The 90s were a strange and unpredictable time for The Who. The band was back as a touring act but little else, meanwhile the individual members pressed on into their solo careers. Townshend's passion projects paved the way for eventual Who material, Daltry soldiered on to find a way forward musically, and Entwistle threw caution to the wind to start his own group with friends Steve Luongo and Godfrey Townsend (no relation). These twelve-odd years are the building blocks of how The Who put themselves back together - recreating the sounds of their records onstage for the first time - instead of the other way around. Plus... there's some very deep wells of little-known, but vital material to explore. Prepare for Maximum Discography!Join host Marc for a fan's-eye-view into the controversial 1989 reunion tour and a deep dive with Cap Blackard into the pros and cons of the two different versions of Townshend's concept album, Psychoderelict. Eventually the band returned to loudest, classic-style performances for the most surprising reason of all: Townshend getting as close to finishing Lifehouse as possible. Those stripped down gigs from 1999-2001 were well received. In fact - some believe The Who's appearance at the Concert For New York can hang with the leagues of Queen at Live Aid! But the new highs weren't to last, this episode goes up to the very last notes John Entwistle would ever play onstage with his childhood friends before his untimely passing in 2002.Albums covered in this episode include Join Together, Rocks In The Head, Psychoderelict (both the dialogue and music-only versions), Thirty Years of Maximum R&B, Live At Isle Of Wight 1970, Left For Live, A Benefit For Maryville Academy, BBC Sessions, The Blues To The Bush, Lifehouse Chronicles, Music From Van-Pires, Scoop 3, and more from this era! For information regarding your data privacy, visit
The Who: 1982-1989 - It's Hard to The Iron Man
Following the release of their 1982 album, It's Hard, The Who called it quits and spent the rest of the 80s redefining their solo careers. Join Discography host Marc With a C as he chronicles what he's dubbed "the first farewell era" - exploring the ways that the group had splintered and how they carried on in finding their individual voices. John Entwistle wouldn't have much luck getting his new record off the ground, Roger Daltry released a series of baffling solo projects, while Pete Townshend dabbled in film, book editing, and pursuits that would increasingly incorporate interwoven stories.This is where Discography's commitment to discovering WHO the band really is kicks into gear as we dive into not just what the members do between albums, but what they do when there's no band to fall back on. And there's plenty of revelations to go around! For instance: Marc admits that he'd misunderstood the intent of Townshend's Iron Man album for years, and posits a theory about the White City album/film that's so controversial that it may make you rethink everything you think you know about The Who's chronology!During this period, the three remaining members would occasionally find themselves reunited for the odd benefit or awards show, but in 1989 the bands silence was truly broken when they returned to the touring circuit with a massively expanded lineup. It's an especially strange but rewarding era for our three remaining protagonists, and the story isn't even close to being fully told yet!Albums touched on in this episode are It's Hard, Scoop, Parting Should Be Painless, Who's Last, Under a Raging Moon, White City: A Novel, The Rock, Deep End Live!, Another Scoop, Can't Wait To See The Movie, The Iron Man, and other assorted releases from the era! For information regarding your data privacy, visit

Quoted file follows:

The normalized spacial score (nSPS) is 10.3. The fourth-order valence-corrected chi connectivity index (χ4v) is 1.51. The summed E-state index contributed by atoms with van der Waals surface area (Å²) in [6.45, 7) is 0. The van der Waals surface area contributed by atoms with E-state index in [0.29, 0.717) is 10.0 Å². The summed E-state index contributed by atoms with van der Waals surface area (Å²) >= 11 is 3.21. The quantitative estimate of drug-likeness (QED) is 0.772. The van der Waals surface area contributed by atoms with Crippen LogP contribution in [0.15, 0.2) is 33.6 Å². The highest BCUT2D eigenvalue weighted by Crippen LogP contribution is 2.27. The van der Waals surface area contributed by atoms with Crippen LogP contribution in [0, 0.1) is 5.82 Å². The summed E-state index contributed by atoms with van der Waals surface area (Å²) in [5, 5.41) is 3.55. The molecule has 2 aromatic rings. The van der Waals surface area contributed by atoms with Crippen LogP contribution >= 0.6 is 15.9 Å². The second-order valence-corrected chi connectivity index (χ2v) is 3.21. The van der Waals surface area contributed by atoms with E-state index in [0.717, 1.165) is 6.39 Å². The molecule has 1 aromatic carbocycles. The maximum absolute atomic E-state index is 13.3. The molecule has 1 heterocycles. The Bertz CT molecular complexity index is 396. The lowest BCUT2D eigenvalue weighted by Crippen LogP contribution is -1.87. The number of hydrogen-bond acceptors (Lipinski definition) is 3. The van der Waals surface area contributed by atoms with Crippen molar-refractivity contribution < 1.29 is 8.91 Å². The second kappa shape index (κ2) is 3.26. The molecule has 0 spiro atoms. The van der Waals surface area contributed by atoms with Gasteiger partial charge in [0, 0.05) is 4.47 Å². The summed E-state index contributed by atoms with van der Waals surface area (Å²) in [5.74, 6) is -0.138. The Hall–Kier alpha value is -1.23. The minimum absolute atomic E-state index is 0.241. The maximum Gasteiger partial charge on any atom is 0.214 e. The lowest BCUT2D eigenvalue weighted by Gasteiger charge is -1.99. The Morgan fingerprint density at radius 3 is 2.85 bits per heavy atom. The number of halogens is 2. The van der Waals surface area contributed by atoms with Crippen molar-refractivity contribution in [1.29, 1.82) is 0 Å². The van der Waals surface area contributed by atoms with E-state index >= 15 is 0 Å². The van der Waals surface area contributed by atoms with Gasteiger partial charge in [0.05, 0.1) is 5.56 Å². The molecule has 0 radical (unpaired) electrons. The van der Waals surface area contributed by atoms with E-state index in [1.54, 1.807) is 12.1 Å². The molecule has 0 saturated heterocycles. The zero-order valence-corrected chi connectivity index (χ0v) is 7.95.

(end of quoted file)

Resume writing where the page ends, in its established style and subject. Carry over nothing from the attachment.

The Who: 1977-1982 - Rough Mix to All the Best Cowboys Have Chinese Eyes
Between 1977 and 1982, The Who changed in inconceivable ways. They were still a huge live draw, they were making massive hit records, and their tenure as stars of the silver screen was only seeming to grow, but this period certainly contained some of the saddest chapters in Who history: the death of the seemingly indestructible Keith Moon, the passing of previous manager Kit Lambert, and the Cincinnati stampede that left many fans injured or deceased. However, the records the group made during these trying times remain as solid as anything that any group of humans could hope to churn out under such dire circumstances.This transitional time that saw the band bring drummer Kenney Jones into the fray and allowing an outside keyboardist to appear on the stage with the group in the form of John "Rabbit" Bundrick. Meanwhile, Pete Townshend's solo successes sometimes overshadowed those of his main group. Join host, Marc With A C, for this highly emotional episode leading us into some of the most hotly debated moves that The Who would ever make. And to think... we're only half of the way through this season!This episode we explore Rough Mix, Who Are You, The Kids Are Alright, McVicar, the soundtrack version of Quadrophenia, Empty Glass, Face Dances, Too Late The Hero, All The Best Cowboys Have Chinese Eyes, and a few other assorted sundries from this era! Be sure to check out our full index of every record discussed - over in our Reverb LP record bin! For information regarding your data privacy, visit
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Jan 1st, 1978
Episode Count
Podcast Count
Total Airtime
5 days, 39 minutes